Nobody Wants To Be In Last Place

It’s little surprise that nobody wants to be on the bottom rung of the economic ladder.

But what I do find surprising about the study below is the lengths the people on the second rung will go to in order to keep those on the bottom rung in place. Why? They fear being left on the bottom rung themselves.

The study be Ilyana Kuziemko, Ryan W. Buell, Taly Reich, Michael I. Norton explains a lot of strange political phenomenon where people appear to work against their own economic interests.

Here is the synopsis from the National Bureau of Economic Research:

Why do low-income individuals often oppose redistribution? We hypothesize that an aversion to being in “last place” undercuts support for redistribution, with low-income individuals punishing those slightly below themselves to keep someone “beneath” them. In laboratory experiments, we find support for “last-place aversion” in the contexts of risk aversion and redistributive preferences. Participants choose gambles with the potential to move them out of last place that they reject when randomly placed in other parts of the distribution. Similarly, in money- transfer games, those randomly placed in second-to-last place are the least likely to costlessly give money to the player one rank below. Last-place aversion predicts that those earning just above the minimum wage will be most likely to oppose minimum-wage increases as they would no longer have a lower-wage group beneath them, a prediction we confirm using survey data.

I also managed to locate the paper in its entirety. Find it here. I’ve included part of the introduction below. Fascinating work.


Page 2
1 Introduction
Individuals in low-income groups often seem to vote against their economic interests, even as their
shared circumstances would suggest that they would unite to demand greater redistribution. Ameri-
cans have expressed widespread support for repealing the estate tax and for tax reforms that largely
benefit those in the highest brackets (Bartels, 2008). Whereas the median-voter theorem (Meltzer
and Richard, 1981) predicts that the demand for redistribution grows with income inequality, the
large increases in inequality over the past thirty years have not led to greater support for redistri-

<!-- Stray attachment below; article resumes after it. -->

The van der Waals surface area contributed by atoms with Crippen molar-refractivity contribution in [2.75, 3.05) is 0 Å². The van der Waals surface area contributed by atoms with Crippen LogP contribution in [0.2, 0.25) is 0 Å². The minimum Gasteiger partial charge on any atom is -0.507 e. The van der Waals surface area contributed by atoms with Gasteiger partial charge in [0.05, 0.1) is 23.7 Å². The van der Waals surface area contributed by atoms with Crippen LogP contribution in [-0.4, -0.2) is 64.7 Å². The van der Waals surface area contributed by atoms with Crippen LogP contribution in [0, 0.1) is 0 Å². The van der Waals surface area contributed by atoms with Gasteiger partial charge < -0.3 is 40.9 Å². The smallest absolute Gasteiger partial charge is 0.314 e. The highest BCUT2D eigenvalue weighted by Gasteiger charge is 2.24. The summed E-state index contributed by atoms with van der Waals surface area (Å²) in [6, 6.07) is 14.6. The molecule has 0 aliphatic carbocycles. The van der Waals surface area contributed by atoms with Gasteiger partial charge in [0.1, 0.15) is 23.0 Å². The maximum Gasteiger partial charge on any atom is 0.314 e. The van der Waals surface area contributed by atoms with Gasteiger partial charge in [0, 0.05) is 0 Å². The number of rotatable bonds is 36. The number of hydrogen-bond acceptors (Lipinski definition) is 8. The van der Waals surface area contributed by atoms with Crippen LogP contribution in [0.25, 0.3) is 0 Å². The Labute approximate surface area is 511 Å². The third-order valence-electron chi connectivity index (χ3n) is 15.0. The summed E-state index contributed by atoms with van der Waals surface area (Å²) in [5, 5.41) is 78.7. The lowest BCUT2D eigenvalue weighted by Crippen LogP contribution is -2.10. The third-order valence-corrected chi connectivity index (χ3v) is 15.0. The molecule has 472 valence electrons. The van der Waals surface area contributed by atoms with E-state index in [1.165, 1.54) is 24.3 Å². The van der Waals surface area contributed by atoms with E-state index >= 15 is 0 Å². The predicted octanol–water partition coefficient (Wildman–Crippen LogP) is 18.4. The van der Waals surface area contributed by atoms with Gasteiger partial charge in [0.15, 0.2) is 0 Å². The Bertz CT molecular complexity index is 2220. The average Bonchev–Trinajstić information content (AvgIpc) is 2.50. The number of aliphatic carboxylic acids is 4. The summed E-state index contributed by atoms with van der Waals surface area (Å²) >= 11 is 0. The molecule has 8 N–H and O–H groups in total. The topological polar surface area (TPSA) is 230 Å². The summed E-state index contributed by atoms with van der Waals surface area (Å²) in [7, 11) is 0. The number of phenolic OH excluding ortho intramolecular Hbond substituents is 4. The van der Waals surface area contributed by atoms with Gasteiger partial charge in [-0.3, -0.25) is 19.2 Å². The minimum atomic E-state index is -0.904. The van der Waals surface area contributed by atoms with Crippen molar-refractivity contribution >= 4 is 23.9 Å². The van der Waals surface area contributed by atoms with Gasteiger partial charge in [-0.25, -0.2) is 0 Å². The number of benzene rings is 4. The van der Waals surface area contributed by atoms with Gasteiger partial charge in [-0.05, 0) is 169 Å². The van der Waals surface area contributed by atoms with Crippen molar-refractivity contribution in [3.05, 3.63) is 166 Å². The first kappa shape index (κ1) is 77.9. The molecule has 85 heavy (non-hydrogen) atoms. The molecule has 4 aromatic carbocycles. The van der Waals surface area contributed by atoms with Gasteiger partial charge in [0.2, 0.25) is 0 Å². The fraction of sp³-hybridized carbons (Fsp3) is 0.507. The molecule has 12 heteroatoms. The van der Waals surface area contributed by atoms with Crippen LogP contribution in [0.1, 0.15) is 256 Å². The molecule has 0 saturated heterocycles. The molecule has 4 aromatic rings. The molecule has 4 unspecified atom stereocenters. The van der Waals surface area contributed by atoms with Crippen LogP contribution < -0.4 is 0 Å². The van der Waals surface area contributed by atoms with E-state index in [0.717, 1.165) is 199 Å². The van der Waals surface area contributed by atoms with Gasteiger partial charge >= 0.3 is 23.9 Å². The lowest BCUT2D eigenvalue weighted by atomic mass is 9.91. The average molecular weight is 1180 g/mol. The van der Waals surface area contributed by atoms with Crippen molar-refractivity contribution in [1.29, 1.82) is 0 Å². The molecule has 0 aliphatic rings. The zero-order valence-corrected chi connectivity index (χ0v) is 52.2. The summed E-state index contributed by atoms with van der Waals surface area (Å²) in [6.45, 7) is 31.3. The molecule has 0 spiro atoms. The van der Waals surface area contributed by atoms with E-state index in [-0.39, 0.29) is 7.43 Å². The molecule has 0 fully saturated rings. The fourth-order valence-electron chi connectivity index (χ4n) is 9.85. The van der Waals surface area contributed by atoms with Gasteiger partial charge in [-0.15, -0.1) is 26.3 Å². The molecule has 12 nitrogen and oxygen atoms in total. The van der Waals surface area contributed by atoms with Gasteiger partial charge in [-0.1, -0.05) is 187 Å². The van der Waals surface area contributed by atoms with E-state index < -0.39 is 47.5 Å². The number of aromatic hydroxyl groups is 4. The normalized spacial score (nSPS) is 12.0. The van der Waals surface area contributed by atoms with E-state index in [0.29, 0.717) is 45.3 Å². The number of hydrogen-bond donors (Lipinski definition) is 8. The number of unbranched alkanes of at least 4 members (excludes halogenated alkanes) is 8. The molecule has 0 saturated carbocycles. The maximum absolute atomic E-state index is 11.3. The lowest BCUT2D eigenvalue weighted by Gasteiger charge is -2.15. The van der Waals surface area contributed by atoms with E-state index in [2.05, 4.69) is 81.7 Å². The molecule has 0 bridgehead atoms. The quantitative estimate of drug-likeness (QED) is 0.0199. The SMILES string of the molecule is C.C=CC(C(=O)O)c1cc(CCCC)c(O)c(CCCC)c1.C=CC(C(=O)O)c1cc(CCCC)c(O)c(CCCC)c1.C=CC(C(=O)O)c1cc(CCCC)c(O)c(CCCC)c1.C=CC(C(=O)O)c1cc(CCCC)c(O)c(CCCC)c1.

bution in the US (Kelly and Enns, 2010), the UK (Georgiadis and Manning, 2011), or other OECD
countries that have experienced rising inequality (Kenworthy and McCall, 2008).1
Scholars have offered many explanations for the seeming inability of lower-income groups to
unite in support of redistributive policies.2 The Marxist notion of “false consciousness” holds that
the capitalist class promotes ideological concepts that blind the proletariat to their common inter-
ests (Engels, 1893). Similarly, Therston Veblen argued that members of the working class tend to
admire the “leisure class” and even mimic its habits—such as conspicuous consumption—instead
of identifying with members of their own class (Veblen, 1899). Especially in the American con-
text, scholars often argue that racial, ethnic or cultural divisions (Woodward 1955; Alesina et al.
2001; Frank 2004) as well as a belief in income mobility (Bénabou and Ok, 2001) limit support for
redistribution.
This paper offers another explanation, which to our knowledge has not been formally explored
in past research. We hypothesize that there is a basic aversion to feeling that one is in “last place,”
which increases competition and inhibits political unity among members of lower-income groups.
Instead of uniting in pursuit of general redistribution, working-class groups may wish to punish
those who are slightly below or above themselves, with the hope of having at least one group to
“look down on.” As the probability of falling to the bottom of the income distribution decreases
with income, anxiety about relative position would be less of a concern for middle- and upper-class
individuals.

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